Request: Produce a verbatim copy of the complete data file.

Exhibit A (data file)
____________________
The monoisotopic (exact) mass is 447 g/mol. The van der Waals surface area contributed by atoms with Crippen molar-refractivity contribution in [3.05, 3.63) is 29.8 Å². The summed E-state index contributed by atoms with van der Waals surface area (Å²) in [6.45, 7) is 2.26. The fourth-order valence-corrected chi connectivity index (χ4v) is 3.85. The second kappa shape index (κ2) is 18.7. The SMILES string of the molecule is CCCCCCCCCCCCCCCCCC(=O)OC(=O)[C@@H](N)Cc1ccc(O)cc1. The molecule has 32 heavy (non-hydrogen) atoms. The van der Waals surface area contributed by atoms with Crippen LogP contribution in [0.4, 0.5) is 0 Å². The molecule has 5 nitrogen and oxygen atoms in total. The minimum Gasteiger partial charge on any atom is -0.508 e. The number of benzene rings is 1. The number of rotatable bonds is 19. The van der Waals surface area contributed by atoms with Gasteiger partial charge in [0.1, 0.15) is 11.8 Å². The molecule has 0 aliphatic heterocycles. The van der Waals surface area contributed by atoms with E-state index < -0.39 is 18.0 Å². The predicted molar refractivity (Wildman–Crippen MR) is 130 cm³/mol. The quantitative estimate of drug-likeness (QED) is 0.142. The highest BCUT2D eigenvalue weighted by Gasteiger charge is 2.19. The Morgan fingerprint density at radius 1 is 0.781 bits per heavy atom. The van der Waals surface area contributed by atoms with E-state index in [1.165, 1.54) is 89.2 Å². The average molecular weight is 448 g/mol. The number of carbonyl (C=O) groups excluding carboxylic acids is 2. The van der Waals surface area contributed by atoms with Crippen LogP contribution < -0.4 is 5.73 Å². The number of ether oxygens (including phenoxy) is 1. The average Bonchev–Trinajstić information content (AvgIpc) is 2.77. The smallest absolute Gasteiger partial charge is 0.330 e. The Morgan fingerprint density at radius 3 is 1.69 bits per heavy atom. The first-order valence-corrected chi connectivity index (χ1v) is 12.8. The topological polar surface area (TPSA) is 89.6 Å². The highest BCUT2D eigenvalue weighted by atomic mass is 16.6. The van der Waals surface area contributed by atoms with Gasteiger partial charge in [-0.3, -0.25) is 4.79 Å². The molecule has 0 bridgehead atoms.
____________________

The monoisotopic (exact) mass is 447 g/mol. The van der Waals surface area contributed by atoms with Crippen molar-refractivity contribution in [3.05, 3.63) is 29.8 Å². The summed E-state index contributed by atoms with van der Waals surface area (Å²) in [6.45, 7) is 2.26. The fourth-order valence-corrected chi connectivity index (χ4v) is 3.85. The second kappa shape index (κ2) is 18.7. The SMILES string of the molecule is CCCCCCCCCCCCCCCCCC(=O)OC(=O)[C@@H](N)Cc1ccc(O)cc1. The molecule has 32 heavy (non-hydrogen) atoms. The van der Waals surface area contributed by atoms with Crippen LogP contribution in [0.4, 0.5) is 0 Å². The molecule has 5 nitrogen and oxygen atoms in total. The minimum Gasteiger partial charge on any atom is -0.508 e. The number of benzene rings is 1. The number of rotatable bonds is 19. The van der Waals surface area contributed by atoms with Gasteiger partial charge in [0.1, 0.15) is 11.8 Å². The molecule has 0 aliphatic heterocycles. The van der Waals surface area contributed by atoms with E-state index < -0.39 is 18.0 Å². The predicted molar refractivity (Wildman–Crippen MR) is 130 cm³/mol. The quantitative estimate of drug-likeness (QED) is 0.142. The highest BCUT2D eigenvalue weighted by Gasteiger charge is 2.19. The Morgan fingerprint density at radius 1 is 0.781 bits per heavy atom. The van der Waals surface area contributed by atoms with E-state index in [1.165, 1.54) is 89.2 Å². The average molecular weight is 448 g/mol. The number of carbonyl (C=O) groups excluding carboxylic acids is 2. The van der Waals surface area contributed by atoms with Crippen LogP contribution < -0.4 is 5.73 Å². The number of ether oxygens (including phenoxy) is 1. The average Bonchev–Trinajstić information content (AvgIpc) is 2.77. The smallest absolute Gasteiger partial charge is 0.330 e. The Morgan fingerprint density at radius 3 is 1.69 bits per heavy atom. The first-order valence-corrected chi connectivity index (χ1v) is 12.8. The topological polar surface area (TPSA) is 89.6 Å². The highest BCUT2D eigenvalue weighted by atomic mass is 16.6. The van der Waals surface area contributed by atoms with Gasteiger partial charge in [-0.3, -0.25) is 4.79 Å². The molecule has 0 bridgehead atoms.